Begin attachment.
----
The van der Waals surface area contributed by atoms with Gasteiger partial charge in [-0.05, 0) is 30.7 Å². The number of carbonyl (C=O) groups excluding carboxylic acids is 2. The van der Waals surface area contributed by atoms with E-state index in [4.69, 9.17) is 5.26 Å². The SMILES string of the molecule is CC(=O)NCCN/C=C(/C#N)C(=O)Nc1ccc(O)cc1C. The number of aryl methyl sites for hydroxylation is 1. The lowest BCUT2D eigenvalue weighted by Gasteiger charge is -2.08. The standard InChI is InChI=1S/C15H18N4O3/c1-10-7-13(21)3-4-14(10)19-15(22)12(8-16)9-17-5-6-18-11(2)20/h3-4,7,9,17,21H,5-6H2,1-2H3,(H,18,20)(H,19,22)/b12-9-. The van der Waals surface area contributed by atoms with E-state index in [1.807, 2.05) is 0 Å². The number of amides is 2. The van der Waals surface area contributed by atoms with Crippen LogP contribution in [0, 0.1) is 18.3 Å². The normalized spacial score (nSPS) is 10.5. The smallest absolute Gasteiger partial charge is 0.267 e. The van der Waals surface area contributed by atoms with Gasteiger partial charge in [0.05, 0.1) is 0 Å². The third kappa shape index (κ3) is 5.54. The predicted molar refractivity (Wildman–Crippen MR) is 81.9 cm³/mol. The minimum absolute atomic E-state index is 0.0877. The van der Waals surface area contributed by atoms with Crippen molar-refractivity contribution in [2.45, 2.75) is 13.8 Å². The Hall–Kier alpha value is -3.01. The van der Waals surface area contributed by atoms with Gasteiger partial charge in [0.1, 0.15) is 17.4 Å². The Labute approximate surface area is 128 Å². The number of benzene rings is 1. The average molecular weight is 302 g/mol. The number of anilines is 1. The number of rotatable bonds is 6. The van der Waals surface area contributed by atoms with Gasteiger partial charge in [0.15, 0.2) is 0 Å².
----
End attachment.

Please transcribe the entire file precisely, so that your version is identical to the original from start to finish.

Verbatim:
The van der Waals surface area contributed by atoms with Gasteiger partial charge in [-0.05, 0) is 30.7 Å². The number of carbonyl (C=O) groups excluding carboxylic acids is 2. The van der Waals surface area contributed by atoms with E-state index in [4.69, 9.17) is 5.26 Å². The SMILES string of the molecule is CC(=O)NCCN/C=C(/C#N)C(=O)Nc1ccc(O)cc1C. The number of aryl methyl sites for hydroxylation is 1. The lowest BCUT2D eigenvalue weighted by Gasteiger charge is -2.08. The standard InChI is InChI=1S/C15H18N4O3/c1-10-7-13(21)3-4-14(10)19-15(22)12(8-16)9-17-5-6-18-11(2)20/h3-4,7,9,17,21H,5-6H2,1-2H3,(H,18,20)(H,19,22)/b12-9-. The van der Waals surface area contributed by atoms with E-state index in [1.807, 2.05) is 0 Å². The number of amides is 2. The van der Waals surface area contributed by atoms with Crippen LogP contribution in [0, 0.1) is 18.3 Å². The normalized spacial score (nSPS) is 10.5. The smallest absolute Gasteiger partial charge is 0.267 e. The van der Waals surface area contributed by atoms with Gasteiger partial charge in [0.05, 0.1) is 0 Å². The third kappa shape index (κ3) is 5.54. The predicted molar refractivity (Wildman–Crippen MR) is 81.9 cm³/mol. The minimum absolute atomic E-state index is 0.0877. The van der Waals surface area contributed by atoms with Crippen molar-refractivity contribution in [2.45, 2.75) is 13.8 Å². The Hall–Kier alpha value is -3.01. The van der Waals surface area contributed by atoms with Gasteiger partial charge in [0.1, 0.15) is 17.4 Å². The Labute approximate surface area is 128 Å². The number of benzene rings is 1. The average molecular weight is 302 g/mol. The number of anilines is 1. The number of rotatable bonds is 6. The van der Waals surface area contributed by atoms with Gasteiger partial charge in [0.15, 0.2) is 0 Å².